Hu has also been involved in campaigns to release political prisoners, including the Wan Yanhai in August–September 2002, the cyber-dissident Liu Di ("The Stainless Steel Rat"). In 2003, Hu Jia lodged a letter of complaint to the European Court of Human Rights over German Chancellor Gerhard Schroeder's refusal to meet with the Dalai Lama. In 2005 he participated in anti-Japanese demonstrations.

Hu insists on his rights as a citizen of the People's Republic in China. When police detain him (often for planned activities and sometimes to ensure that he is not active at sensitive times such as June 4, the anniversary of the Tiananmen Square protests of 1989marker) Hu demands that the police state what provision of Chinese law he is being held under. Hu says that the security officers are generally unable to do so.

In 2006, Beijing Zhiaixing Information Counseling Center (formerly called Aizhixing Institute of Health Education), a human rights advocacy group with which Hu was affiliated, received combined grant of $179,113 from National Endowment for Democracy and US State Departmentmarker for conducting programs within China.

On February 16, 2006, Hu was detained for 41 days. His detention was not acknowledged by the Chinese government. After his return to his apartment in Beijing, where he lives with his wife Zeng Jinyan (also an AIDS activist), Hu Jia was kept under house arrest until March 2007. Two months later, on May 18, 2007, Hu Jia and his wife were placed under house arrest again on charges of "harming state security." Hu Jia has remained active via emails and blogs while under house arrests.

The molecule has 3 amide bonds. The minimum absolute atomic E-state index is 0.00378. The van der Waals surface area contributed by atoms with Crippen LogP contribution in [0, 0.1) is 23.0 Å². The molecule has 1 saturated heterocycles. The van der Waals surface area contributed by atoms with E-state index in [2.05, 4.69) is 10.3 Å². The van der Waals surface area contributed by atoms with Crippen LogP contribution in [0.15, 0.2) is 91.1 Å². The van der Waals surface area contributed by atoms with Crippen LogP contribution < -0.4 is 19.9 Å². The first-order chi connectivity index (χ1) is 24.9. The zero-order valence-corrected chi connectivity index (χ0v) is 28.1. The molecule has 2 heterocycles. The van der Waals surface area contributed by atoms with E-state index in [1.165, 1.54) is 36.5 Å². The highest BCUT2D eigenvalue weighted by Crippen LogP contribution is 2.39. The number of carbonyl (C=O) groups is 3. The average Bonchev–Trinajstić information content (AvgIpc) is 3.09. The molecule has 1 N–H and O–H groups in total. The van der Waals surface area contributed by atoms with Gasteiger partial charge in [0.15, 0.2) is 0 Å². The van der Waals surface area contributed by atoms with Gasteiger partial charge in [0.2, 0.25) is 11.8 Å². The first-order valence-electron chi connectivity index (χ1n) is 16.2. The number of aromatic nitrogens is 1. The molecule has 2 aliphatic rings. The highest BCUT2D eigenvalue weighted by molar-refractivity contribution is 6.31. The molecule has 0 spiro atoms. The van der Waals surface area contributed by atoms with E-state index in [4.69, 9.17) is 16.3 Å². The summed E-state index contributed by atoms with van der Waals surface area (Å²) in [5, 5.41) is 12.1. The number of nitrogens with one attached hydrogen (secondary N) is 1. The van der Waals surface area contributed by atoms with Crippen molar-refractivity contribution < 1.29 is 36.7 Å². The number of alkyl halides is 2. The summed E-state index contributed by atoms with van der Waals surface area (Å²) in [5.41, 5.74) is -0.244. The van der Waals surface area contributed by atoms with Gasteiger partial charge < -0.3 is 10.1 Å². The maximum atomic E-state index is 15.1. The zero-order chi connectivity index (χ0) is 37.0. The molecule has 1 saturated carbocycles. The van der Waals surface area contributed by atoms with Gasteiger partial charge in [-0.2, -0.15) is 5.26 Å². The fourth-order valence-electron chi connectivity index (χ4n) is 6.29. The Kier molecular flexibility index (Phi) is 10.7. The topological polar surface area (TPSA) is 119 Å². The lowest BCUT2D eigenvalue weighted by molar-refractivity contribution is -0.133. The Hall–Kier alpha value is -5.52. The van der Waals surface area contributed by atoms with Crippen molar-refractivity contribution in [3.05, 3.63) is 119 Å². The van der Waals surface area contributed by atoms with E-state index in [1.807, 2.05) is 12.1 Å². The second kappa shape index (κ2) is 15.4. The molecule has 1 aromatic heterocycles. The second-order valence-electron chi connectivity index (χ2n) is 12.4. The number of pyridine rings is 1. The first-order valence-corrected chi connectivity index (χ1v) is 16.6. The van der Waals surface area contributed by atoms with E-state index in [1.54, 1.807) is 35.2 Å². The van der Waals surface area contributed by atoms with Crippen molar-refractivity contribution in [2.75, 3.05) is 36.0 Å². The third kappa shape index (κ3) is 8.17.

Using a web camera, Hu participated in a European parliamentary hearing in Brussels in November 2007 about human rights in China. At the hearing he said: “It is ironic that one of the people in charge of organizing the Olympic Games is the head of the Bureau of Public Security, which is responsible for so many human rights violations. It is very serious that the official promises are not being kept before the games.”

On December 30, 2007, Hu was arrested at his home in Beijing by the Chinese police for "subverting state authority" . His trial began in March 2008 on charges of "inciting subversion of state power and the socialist system", stemming from interviews he gave to the foreign media and political articles he wrote and published on the internet. The crime carries a maximum sentence of five years in prison. On April 3, 2008, Hu was sentenced to three years and six months in prison. Hu's wife Zheng Jinyan, after an April 2009 prison visit with Hu Jia, noted that his health is deteriorating because of inadequate nutrition and medical care..

Awards and honors

Hu was made an honorary citizen of France on April 21, 2008, the same day as was the 14th Dalai Lama. On October 23, 2008, the European Parliament announced that its Sakharov Prize for Freedom of Thought will be awarded to Hu Jia in December 2008.

See also


  1. Chinese Environmentalist Liang Congjie On NGO Life
  2. "Tang Xiyang Writes About 1996 Green Camp and the Loss of His Wife"
  3. A Section Censored from Tang Xiyang's Environmental Book "A Green World Tour"
  4. "Hu Jia: China's enemy within", The Independent, April 2008
  5. Item 10.
  6. "Concerns for Health of Hu Jia in Beijing Prison" translation of Zeng Jinyan blog entry of April 22, 2009 posted on China Digital Times
  7. Sakharov Prize 2008 awarded to Hu Jia